Yes and no.
The “no” is that it doesn’t happens automatically.
The “yes” is that there are several ways to set something up, depending on what you and the other person have available.
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SMS text messaging
SMS stands for Short Message Service, and is designed specifically for mobile phones. It’s what most people think of when they hear the word “text”.
SMS doesn’t need the internet1 and typically doesn’t count against your mobile data plan; it’s a part of your voice service.
You’re identified by your mobile phone number. If you have someone’s mobile phone number, you can likely text them from your mobile phone. (Whether or not they’ll pay attention is another matter entirely.)
That brings us to the single biggest problem exchanging SMS text messages with other devices (like your desktop or laptop): they don’t have mobile numbers of their own.
SMS text to mobile via email
Many mobile providers allow you to send SMS messages to a mobile phone via email, using a special address or domain to which you send the message. That makes its way to the mobile phone as a text message.
For example, with Verizon Wireless in the U.S., you can email ##########@vtext.com, where “##########” is replaced with their 10-digit mobile number. That message will get sent as a text message to that phone. Other carriers have some type of equivalent and/or webpage from which you can send a text message to one of their phones.
In some cases, the SMS message will appear to come from your email address and not a number. In those cases, your recipient may be able to simply reply via SMS, and the message will get forwarded to your email address.
The biggest issue with this approach is that you need to know the recipient’s mobile provider, and how to formulate their mobile number as an email address.
SMS via web
If you have your own mobile phone, and it happens to be a smartphone, there are applications that allow you to access your SMS messages from a configured computer.
For example, I have Android Messages installed on my phone to handle my SMS messages. On my computer, I visit messages.google.com, and all my SMS text messages appear there as they arrive. When I reply using the web interface, my message is sent to the app on my phone, from which it is sent as an SMS message to my intended recipient.
I use this extensively, as I appreciate having a full keyboard to compose my messages.
The biggest downside to this approach is that you need a smartphone of your own in order to exchange SMS messages.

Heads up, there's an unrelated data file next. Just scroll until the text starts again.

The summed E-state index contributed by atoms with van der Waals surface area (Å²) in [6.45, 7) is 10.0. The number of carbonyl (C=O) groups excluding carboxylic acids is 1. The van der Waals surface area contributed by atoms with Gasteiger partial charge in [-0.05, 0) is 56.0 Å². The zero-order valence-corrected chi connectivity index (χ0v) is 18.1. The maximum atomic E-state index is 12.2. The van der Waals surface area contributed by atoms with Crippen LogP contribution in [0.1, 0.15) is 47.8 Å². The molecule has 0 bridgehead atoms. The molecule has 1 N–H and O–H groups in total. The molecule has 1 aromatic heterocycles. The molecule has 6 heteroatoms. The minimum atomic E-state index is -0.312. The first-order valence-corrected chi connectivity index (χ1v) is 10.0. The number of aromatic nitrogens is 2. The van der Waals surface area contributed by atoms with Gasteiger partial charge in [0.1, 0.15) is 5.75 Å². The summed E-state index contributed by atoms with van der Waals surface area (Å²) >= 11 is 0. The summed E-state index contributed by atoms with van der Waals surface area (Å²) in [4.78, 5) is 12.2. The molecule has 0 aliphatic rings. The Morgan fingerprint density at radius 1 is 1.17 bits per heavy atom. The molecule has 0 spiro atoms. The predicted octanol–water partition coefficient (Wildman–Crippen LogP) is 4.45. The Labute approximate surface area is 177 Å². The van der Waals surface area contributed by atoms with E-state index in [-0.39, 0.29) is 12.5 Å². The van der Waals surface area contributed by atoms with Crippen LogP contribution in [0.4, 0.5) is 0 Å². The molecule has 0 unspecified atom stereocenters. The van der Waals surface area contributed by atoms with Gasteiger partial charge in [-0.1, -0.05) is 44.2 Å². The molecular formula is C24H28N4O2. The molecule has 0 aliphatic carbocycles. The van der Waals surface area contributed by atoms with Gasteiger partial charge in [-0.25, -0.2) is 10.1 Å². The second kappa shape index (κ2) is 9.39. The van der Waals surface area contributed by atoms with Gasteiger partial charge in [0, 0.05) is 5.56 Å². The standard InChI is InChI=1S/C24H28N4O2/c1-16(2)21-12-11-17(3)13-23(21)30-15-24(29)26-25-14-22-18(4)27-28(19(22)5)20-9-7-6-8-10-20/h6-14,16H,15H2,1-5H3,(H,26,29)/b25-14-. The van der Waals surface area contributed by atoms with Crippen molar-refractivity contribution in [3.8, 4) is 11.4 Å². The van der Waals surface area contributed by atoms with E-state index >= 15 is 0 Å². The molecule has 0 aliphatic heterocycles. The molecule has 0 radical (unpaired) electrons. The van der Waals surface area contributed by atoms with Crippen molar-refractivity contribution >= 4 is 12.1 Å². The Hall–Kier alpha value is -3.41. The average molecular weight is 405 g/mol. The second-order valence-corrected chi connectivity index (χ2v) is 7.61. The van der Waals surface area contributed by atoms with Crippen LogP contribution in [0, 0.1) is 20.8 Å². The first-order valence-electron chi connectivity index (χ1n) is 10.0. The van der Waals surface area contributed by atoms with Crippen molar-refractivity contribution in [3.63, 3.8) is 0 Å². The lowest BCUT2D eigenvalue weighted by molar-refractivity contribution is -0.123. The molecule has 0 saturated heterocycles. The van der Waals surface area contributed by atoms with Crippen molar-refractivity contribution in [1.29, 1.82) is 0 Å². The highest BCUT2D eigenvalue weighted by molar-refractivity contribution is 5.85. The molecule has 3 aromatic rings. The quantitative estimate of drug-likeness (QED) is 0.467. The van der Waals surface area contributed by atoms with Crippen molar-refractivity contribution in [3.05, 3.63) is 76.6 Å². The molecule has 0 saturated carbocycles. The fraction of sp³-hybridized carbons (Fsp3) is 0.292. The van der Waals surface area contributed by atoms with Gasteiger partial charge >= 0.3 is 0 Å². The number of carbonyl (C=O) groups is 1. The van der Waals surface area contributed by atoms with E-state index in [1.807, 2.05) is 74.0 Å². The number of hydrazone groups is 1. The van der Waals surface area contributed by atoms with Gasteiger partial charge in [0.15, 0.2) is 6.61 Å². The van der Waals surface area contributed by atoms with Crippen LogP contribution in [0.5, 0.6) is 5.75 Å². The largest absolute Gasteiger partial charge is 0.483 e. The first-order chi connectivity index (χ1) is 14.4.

SMS texting is incredibly popular for mobile-to-mobile communication, because it’s everywhere and it’s simple.
But it’s not the only messaging game in town. Particularly in recent years, a variety of communications apps serve the same purpose.
And many of those apps have computer or web-based counterparts.
As one example, my wife and I never text each other. However, we use Facebook Messenger all the time. With the app installed on my mobile phone, she can reach out to me without regard to whether or not I have my phone or where I happen to be. I can use the interface I choose: my mobile phone, my desktop computer, or even my tablet, if that’s convenient.
Skype is another alternative. While we think of it as a voice or video application, you can use it to exchange typed messages. It has apps everywhere, as well as a web-based interface.
The downside to this approach is that you both need to use the same application instead of SMS texting, and whoever is on mobile will need a smartphone and a data plan.
Messaging seems ever-changing
In updating (actually re-writing) this article 14 years after its initial publication, it’s apparent that the world of messaging continues to change. Capabilities are continually deployed and improved on, and new communications applications appear relatively frequently.
The most important aspect to it all is knowing what your recipient uses (or what they’re willing to use), and agreeing on a way to use it that works for you both.
Sometimes grabbing your mobile phone and tapping out that SMS message is the quickest, most pragmatic approach.
But there are certainly plenty of alternatives.
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Footnotes & References
1: Of course, your mobile provider could implement it any of several ways, including using the internet, but that’s all transparent to you.